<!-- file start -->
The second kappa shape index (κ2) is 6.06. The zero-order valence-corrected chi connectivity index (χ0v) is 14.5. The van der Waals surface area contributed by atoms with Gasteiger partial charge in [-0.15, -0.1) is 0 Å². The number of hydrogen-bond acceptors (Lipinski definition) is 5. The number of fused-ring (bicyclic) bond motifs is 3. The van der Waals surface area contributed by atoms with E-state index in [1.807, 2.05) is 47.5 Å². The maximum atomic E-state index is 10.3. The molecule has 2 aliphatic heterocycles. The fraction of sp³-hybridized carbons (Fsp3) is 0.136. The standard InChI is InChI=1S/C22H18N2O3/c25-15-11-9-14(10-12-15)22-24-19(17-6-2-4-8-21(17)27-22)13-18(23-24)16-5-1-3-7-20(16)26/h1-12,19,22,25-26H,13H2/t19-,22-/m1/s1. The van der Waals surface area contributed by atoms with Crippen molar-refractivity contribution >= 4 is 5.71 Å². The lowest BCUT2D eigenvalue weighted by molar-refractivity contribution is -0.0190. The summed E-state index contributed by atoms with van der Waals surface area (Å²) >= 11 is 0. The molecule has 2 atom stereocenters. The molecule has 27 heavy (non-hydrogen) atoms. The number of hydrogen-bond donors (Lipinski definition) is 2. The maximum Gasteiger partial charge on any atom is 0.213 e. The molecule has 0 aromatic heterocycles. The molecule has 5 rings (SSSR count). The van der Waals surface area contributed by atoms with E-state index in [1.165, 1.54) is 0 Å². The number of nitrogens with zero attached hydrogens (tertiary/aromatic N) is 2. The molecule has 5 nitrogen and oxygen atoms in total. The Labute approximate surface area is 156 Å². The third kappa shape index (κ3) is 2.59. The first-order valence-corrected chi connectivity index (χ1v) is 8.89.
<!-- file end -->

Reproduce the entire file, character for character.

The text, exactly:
The second kappa shape index (κ2) is 6.06. The zero-order valence-corrected chi connectivity index (χ0v) is 14.5. The van der Waals surface area contributed by atoms with Gasteiger partial charge in [-0.15, -0.1) is 0 Å². The number of hydrogen-bond acceptors (Lipinski definition) is 5. The number of fused-ring (bicyclic) bond motifs is 3. The van der Waals surface area contributed by atoms with E-state index in [1.807, 2.05) is 47.5 Å². The maximum atomic E-state index is 10.3. The molecule has 2 aliphatic heterocycles. The fraction of sp³-hybridized carbons (Fsp3) is 0.136. The standard InChI is InChI=1S/C22H18N2O3/c25-15-11-9-14(10-12-15)22-24-19(17-6-2-4-8-21(17)27-22)13-18(23-24)16-5-1-3-7-20(16)26/h1-12,19,22,25-26H,13H2/t19-,22-/m1/s1. The van der Waals surface area contributed by atoms with Crippen molar-refractivity contribution >= 4 is 5.71 Å². The lowest BCUT2D eigenvalue weighted by molar-refractivity contribution is -0.0190. The summed E-state index contributed by atoms with van der Waals surface area (Å²) >= 11 is 0. The molecule has 2 atom stereocenters. The molecule has 27 heavy (non-hydrogen) atoms. The number of hydrogen-bond donors (Lipinski definition) is 2. The maximum Gasteiger partial charge on any atom is 0.213 e. The molecule has 0 aromatic heterocycles. The molecule has 5 rings (SSSR count). The van der Waals surface area contributed by atoms with E-state index in [1.165, 1.54) is 0 Å². The number of nitrogens with zero attached hydrogens (tertiary/aromatic N) is 2. The molecule has 5 nitrogen and oxygen atoms in total. The Labute approximate surface area is 156 Å². The third kappa shape index (κ3) is 2.59. The first-order valence-corrected chi connectivity index (χ1v) is 8.89.